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Wielding machine guns in the midday summer sun, the soldiers invaded the mission home.

The automatic weapons added fear to the bewilderment felt by mission leadership and staff. Minutes earlier during a lunch break, they learned from a radio broadcast that Ghana’s government had frozen all activities of The Church of Jesus Christ of Latter-day Saints.

“We couldn’t understand what that meant,” said John Buah, the office finance clerk.

Whatever it meant, it seemed impossible. After all, the Church had a direct connection to Ghana’s leader, Lt. Jerry Rawlings, who had taken power in a coup eight years earlier. Rawlings’s older brother, Isaac Addy, worked in the Ghana Accra Mission home. He was there when the soldiers arrived. Addy had joined the Church in England in 1976 and was serving as a district president and the regional manager of temporal affairs.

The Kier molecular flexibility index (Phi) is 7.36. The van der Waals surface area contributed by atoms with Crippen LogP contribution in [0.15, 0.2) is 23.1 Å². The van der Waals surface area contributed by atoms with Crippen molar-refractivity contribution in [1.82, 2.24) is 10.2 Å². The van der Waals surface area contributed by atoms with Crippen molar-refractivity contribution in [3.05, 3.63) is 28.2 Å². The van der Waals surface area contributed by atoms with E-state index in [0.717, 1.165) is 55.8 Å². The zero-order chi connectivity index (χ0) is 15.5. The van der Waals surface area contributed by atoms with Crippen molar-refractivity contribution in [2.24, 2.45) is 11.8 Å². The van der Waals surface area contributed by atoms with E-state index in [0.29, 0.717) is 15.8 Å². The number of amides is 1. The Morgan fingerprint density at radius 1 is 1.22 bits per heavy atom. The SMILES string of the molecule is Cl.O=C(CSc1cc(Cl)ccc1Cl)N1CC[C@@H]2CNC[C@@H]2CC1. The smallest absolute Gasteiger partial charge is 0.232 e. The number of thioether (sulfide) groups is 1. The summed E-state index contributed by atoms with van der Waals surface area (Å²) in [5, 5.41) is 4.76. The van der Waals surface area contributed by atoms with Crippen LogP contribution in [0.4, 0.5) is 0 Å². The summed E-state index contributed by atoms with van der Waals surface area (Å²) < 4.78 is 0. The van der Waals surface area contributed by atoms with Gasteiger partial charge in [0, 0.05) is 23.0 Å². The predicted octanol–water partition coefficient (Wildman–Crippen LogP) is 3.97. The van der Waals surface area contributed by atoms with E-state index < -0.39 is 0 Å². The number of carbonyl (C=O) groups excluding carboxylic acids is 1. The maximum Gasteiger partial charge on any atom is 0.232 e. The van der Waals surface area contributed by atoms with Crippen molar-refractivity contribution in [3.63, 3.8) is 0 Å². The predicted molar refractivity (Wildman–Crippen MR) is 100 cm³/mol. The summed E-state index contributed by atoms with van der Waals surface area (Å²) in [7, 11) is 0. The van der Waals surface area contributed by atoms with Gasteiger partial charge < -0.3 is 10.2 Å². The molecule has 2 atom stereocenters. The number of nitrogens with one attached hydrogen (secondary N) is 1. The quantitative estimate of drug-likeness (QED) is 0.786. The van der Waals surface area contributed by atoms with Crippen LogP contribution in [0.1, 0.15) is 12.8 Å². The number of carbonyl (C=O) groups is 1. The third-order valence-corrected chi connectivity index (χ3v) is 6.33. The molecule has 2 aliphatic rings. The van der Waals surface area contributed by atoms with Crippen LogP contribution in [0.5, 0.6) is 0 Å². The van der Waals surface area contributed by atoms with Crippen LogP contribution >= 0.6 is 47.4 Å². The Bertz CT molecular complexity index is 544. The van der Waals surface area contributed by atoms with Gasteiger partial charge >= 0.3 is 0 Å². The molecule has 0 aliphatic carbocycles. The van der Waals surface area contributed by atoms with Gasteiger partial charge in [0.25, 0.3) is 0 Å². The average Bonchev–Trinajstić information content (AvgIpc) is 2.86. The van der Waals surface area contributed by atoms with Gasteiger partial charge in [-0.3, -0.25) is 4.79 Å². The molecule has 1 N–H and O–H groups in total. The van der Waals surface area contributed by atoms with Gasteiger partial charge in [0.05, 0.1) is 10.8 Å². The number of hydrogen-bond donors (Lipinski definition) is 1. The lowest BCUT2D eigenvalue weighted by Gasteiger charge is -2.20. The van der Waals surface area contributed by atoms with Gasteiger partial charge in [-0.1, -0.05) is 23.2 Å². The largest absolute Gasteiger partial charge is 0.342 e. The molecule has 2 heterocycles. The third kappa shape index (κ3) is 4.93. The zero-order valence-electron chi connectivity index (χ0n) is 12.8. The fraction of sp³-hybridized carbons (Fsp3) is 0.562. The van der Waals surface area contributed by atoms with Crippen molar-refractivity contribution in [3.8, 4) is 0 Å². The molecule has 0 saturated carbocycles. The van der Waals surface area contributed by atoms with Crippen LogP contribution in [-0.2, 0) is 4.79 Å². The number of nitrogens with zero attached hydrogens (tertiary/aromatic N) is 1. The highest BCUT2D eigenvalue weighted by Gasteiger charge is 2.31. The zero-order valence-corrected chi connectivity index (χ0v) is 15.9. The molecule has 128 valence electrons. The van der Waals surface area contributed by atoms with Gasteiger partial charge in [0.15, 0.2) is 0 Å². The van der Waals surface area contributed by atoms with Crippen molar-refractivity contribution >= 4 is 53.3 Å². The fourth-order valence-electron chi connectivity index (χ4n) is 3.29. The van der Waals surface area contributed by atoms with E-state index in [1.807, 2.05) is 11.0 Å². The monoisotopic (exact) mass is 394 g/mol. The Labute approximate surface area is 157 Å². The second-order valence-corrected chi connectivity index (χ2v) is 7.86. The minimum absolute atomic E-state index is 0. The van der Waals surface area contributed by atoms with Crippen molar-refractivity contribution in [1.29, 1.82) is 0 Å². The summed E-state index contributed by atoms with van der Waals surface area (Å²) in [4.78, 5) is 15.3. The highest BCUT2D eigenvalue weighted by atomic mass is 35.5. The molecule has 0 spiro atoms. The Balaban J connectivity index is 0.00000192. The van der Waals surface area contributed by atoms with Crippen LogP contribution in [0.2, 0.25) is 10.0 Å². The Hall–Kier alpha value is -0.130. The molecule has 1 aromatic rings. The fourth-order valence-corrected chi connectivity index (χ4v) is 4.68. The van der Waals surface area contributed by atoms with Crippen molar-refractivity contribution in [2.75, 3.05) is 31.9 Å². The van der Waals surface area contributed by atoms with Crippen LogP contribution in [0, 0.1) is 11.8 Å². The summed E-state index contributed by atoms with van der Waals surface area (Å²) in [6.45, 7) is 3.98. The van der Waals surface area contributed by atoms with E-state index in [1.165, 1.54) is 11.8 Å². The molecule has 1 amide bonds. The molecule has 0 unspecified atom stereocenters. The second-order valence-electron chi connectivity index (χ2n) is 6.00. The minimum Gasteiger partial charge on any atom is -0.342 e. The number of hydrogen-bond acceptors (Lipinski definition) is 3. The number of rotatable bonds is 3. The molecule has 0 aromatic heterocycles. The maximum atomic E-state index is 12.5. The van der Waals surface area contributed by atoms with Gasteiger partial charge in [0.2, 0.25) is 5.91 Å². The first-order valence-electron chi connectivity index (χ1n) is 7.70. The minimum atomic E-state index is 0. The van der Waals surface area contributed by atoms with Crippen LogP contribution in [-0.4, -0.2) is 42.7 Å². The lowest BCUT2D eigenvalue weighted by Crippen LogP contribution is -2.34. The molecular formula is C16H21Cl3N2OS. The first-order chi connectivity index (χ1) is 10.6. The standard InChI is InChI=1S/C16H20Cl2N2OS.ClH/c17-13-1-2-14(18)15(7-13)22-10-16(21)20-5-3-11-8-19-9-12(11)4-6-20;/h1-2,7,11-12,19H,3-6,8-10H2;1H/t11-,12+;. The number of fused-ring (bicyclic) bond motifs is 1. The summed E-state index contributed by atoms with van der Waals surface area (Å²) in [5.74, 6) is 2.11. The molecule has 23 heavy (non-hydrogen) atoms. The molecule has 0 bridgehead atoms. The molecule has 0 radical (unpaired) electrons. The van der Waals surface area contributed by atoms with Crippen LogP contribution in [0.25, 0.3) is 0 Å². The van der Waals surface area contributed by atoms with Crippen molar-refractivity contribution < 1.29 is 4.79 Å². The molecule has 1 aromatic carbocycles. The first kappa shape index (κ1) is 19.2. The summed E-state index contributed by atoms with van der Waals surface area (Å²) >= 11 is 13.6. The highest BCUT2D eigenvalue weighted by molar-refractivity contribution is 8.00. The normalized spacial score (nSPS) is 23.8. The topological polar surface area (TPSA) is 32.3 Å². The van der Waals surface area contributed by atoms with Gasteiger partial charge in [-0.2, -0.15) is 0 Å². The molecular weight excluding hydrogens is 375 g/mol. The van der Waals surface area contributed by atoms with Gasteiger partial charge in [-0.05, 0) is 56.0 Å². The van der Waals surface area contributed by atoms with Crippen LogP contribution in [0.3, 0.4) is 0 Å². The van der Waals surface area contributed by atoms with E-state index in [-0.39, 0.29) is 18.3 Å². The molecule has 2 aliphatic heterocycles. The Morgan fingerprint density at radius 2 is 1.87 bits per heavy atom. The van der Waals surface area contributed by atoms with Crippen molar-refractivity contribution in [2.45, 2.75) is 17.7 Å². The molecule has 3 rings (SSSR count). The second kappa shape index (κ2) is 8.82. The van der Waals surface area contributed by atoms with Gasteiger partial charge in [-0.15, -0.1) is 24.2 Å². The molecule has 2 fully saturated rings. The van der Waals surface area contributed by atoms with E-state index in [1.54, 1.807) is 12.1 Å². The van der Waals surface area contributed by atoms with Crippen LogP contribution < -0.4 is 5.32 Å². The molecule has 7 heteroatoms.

Rawlings considered Addy a mentor and hero. That Rawlings would shut out his brother and accuse the Church of undermining his sovereignty seemed doubly bizarre. Addy, along with everyone else in the mission home, couldn’t understand why Rawlings hadn’t conferred with his brother before taking this drastic step.

“He couldn’t believe it,” said Buah, 60, who retired this month as the Church’s Africa West Area welfare manager. “He thought he would have had a hint. He didn’t know what was going on.”

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